July 3, 2020

Corner Office | Ruth J. Simmons: Ruth Simmons of Brown University, on Amiable Leadership


Q. Do you remember the first time you were somebody’s boss?

A. Probably the first time I was a boss was when I was associate dean of the graduate school at the University of Southern California. I was in my early 30s.

Q. Was that an easy transition?

A. It was. If I had to ask myself why, I would say it’s because I’d probably been building to the point where I was capable of doing those things without actually knowing that I could. And if you ask me how far back that went — this assemblage of skills and experience — I’d probably say that it went back to my childhood.

Q. How so?

A. I realized that I was an inveterate organizer from the earliest age. I’m the youngest of 12 children. And although I was the youngest, I tried to organize things in my family. When there were disputes, I tried to mediate. And I intervened in school as well to tell teachers what they were doing wrong, or at least to tell them what I didn’t like about what they were doing. I intervened sometimes in classes to take a leadership role. By the time I got to college, I was impossible.

Q. Why impossible?

A. I was impossible. I thought that it was very important to take a principled stance about various things, and some of them had meaning, and some of them probably didn’t mean very much.

I think somehow this sense of myself came from my mother, who instilled in us very strong values about who we were. And this was quite essential at the time I grew up, because in that environment, in the Jim Crow South, everybody told you that you were worth nothing. Everybody told you that you would never be anything. Everybody told you that you couldn’t go here, you couldn’t go there. She would just constantly talk to us: Never think of yourself as being better than anybody else. Always think for yourself. Don’t follow the crowd. So we grew up with a sense of being independent in our thinking.

Q. And what about your siblings? What did they think of their confident youngest sister?

A. They didn’t like it very much. They thought I was not normal, because I was very different from everybody else in my family. My oldest sister went to my mother one day and said that she thought there was something wrong with me, and that something needed to be done.

Q. But at some point, particularly when you became a manager, you realized you couldn’t be so impossible.

A. It was living, frankly. And the experience of understanding that the ways in which I was trying to solve problems and to interact with people were getting in the way of achieving what I want. And that’s what did it for me. Ultimately, I came to understand that I could achieve far more if I worked amiably with people, if I supported others’ goals, if I didn’t try to embarrass people by pointing out their deficiencies in a very public way. So I think it was really experience that did it more than anything else.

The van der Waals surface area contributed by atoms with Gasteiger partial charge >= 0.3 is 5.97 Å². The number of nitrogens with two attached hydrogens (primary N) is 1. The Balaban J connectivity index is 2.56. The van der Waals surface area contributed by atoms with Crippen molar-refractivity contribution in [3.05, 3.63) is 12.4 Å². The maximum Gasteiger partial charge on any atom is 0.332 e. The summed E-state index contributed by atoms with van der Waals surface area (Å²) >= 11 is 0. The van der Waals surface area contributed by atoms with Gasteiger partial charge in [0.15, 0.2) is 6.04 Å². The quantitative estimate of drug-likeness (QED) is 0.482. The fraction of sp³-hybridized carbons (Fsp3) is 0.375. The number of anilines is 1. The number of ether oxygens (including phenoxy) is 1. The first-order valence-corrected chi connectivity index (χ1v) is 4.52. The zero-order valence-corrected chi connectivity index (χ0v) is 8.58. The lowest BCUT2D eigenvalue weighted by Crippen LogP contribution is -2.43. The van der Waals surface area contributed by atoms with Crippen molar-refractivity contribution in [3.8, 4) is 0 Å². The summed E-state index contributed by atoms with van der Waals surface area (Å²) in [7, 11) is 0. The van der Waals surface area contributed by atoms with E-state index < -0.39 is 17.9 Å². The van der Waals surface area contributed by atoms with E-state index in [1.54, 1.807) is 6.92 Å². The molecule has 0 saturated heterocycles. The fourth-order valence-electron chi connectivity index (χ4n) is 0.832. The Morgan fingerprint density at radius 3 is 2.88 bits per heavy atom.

Q. When the college promoted you into a management role, was it something you wanted?

A. I was stunned, and a little skeptical. In my early career, I learned to be very leery of people asking me to perform in these higher-level positions.

Q. Because?

A. Because this is coming out of the civil rights movement. The idea of taking somebody off their path to do something that is useful to you, as opposed to thinking long term about what they might contribute to the profession, was something I thought was a bit odd. When I was a Ph.D. student at Harvard, I was asked to drop out of my Ph.D. program and become a full-time staff member at Radcliffe. I was, first of all, the only black student in my Ph.D. program, and they wanted me to drop the program in order to become an administrator. So I just thought that was very odd, and I always remember that. I was skeptical of letting others create that path for me.

In the end, however, because there were so few African-American faculty at the time, I realized that I would see very few minorities in my classes. And that the only way I could influence what was happening with regard to minorities was to take a central position. And that’s why I ultimately did it. It never occurred to me that this would be a path that I would stay on or that I would accomplish anything at a significant level.

Q. What do you consider some of your most important leadership lessons?

A. I had some bad experiences, and I don’t think we can say enough in leadership about what bad experiences contribute to our learning.

Q. Can you elaborate?

Article source: http://feeds.nytimes.com/click.phdo?i=0c6b05fac51d73bfbe1f0e91a1212f72

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